restricted access Katherine Anne Porter's Artistic Development: Primitivism, Traditionalism, and Totalitarianism (review)
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Reviewed by
Robert H. Brinkmeyer, Jr. Katherine Anne Porter's Artistic Development: Primitivism, Traditionalism, and Totalitarianism. Baton Rouge: Louisiana State UP, 1993. xix + 237 pp. $27.50 paper.

A shift has been evident in Porter studies in recent years from an emphasis on style and symbolic meaning to an interest in biographical and historical contexts. Robert Brinkmeyer's book contributes both to this accumulating body of revisionist scholarship and to the reassessment of Porter as a writer whose thinking was characterized by variation and tension, rather than by unity or internal consistency.

Brinkmeyer posits three major transformative shifts in Porter's thinking, all profoundly reflected in her work: primitivism, referring to her experiences in Mexico; traditionalism, referring to her embrace of memory and regional origins and her "choice to rewrite her Texas roots as Deep South tradition"; and totalitarianism, referring to both her World War II and post-War fixation on totalitarian threats to the American republic and her own tendency to adopt social and political ideas that he terms "totalitarian." After identifying and discussing each of the three themes, he summarizes and comments on pertinent stories, addressing primarily Ship of Fools as the example par excellence of her late "hardening conservatism" and "paranoia."

The strongest sections of the book are its discussions of Porter's turn toward the South and of her "dissenting sensibility." The argument that she was at her best in the Miranda stories, especially "The Grave," with its integration of memory and vision, is effective though scarcely surprising. The judgment of Ship of Fools as a "failed work of virtuosity . . . forced and overwrought" that reflects its author's negative preoccupations is, in my view, correct.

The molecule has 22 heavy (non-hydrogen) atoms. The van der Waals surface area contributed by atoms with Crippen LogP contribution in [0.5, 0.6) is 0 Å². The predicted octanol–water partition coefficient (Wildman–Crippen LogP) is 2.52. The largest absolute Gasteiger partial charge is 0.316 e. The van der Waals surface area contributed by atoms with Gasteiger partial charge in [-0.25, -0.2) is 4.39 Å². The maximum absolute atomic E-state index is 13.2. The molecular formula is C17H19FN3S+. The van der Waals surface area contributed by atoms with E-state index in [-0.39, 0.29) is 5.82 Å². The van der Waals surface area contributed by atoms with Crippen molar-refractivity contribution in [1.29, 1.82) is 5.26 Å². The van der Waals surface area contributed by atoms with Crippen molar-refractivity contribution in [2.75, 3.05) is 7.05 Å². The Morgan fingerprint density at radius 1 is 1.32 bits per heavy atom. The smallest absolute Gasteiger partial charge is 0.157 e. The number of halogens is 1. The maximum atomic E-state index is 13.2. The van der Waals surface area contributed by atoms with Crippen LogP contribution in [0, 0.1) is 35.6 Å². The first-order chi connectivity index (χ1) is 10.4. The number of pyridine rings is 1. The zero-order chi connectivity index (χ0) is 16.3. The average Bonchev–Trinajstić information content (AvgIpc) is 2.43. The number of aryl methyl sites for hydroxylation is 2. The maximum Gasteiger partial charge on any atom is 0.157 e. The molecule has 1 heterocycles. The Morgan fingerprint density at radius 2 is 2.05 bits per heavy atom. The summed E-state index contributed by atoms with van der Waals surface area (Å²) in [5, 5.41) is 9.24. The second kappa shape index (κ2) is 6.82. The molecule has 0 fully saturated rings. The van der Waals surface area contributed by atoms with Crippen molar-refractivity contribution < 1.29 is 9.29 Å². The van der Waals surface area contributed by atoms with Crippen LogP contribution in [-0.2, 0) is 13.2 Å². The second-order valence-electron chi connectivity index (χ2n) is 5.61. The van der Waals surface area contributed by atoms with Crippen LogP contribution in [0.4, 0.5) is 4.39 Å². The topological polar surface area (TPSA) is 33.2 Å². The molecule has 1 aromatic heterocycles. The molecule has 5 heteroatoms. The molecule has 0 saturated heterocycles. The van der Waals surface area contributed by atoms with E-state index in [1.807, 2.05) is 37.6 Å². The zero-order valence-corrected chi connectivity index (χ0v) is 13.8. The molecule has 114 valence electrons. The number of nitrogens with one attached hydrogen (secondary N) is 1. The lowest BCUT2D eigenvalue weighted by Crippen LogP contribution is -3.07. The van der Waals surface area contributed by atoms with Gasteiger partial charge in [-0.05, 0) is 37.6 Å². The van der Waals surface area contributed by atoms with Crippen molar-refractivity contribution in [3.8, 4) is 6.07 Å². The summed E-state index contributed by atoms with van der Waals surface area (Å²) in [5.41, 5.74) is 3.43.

It is unfortunate, then, that these and many other valid and valuable understandings are attached to an excessively rigid and abstract framework [End Page 367] that, by forcing Brinkmeyer's analysis into a tripartite structure of successive stages, oversimplifies and oversystematizes Porter's always unsystematic thinking and thereby distorts it. Her early years in Mexico were not driven by the lure of primitivism (a term that connotes more nearly the self-indulgent wish-fulfillment she saw in D. H. Lawrence than her own interest) but by political zeal joined to a lifelong restlessness. Her time in Mexico did not disrupt her "intellectual continuity and security"; she never had any. And when she left Mexico in 1931 she was not disenchanted with "primitivism and its vitalizing potential" but with official venality and what she saw as the failure of the revolution. The turn to "traditionalism" and a redefined sense of her regional roots that Brinkmeyer attributes to her friendship with Southerners like Allen Tate and Caroline Gordon was partly, odd though it may seem, a result of her time in Mexico, where she experienced the strength of an art rooted in a strong sense of place, tradition, and cultural distinctiveness. And even after that turn she was not by any means consistent in her regional loyalty. Most emphatically, she did not arrive at either a personal totalitarian view or an obsession with totalitarianism (it is not entirely clear which is Brinkmeyer's point) as a kind of terminus. Her political and religious views even after Ship of Fools continued to show at least some degree of variability.

Regarding religion, Brinkmeyer finds that Porter made a "dramatic and extreme" turn from the Church in the 1940s and '50s, partly because of her linkage of Catholicism and fascism. It is worth noting that in making this linkage Porter was not alone; rightist Catholics were conspicuous in public discourse in the late '30s and on into the McCarthy years. Her anti-fascism did take on a strong coloration of anti-Catholicism after World War II, but one can also find expressions of loyalty to the Church in these years—just as one can find a strong strain of anticlericalism earlier. In 1962, the year Ship of Fools was published, she wrote to Allen Tate that "of course" she took a Catholic view of things, and in her closing years she took great comfort from the ministrations of the Church. The matter was not simply settled once and for all during the years...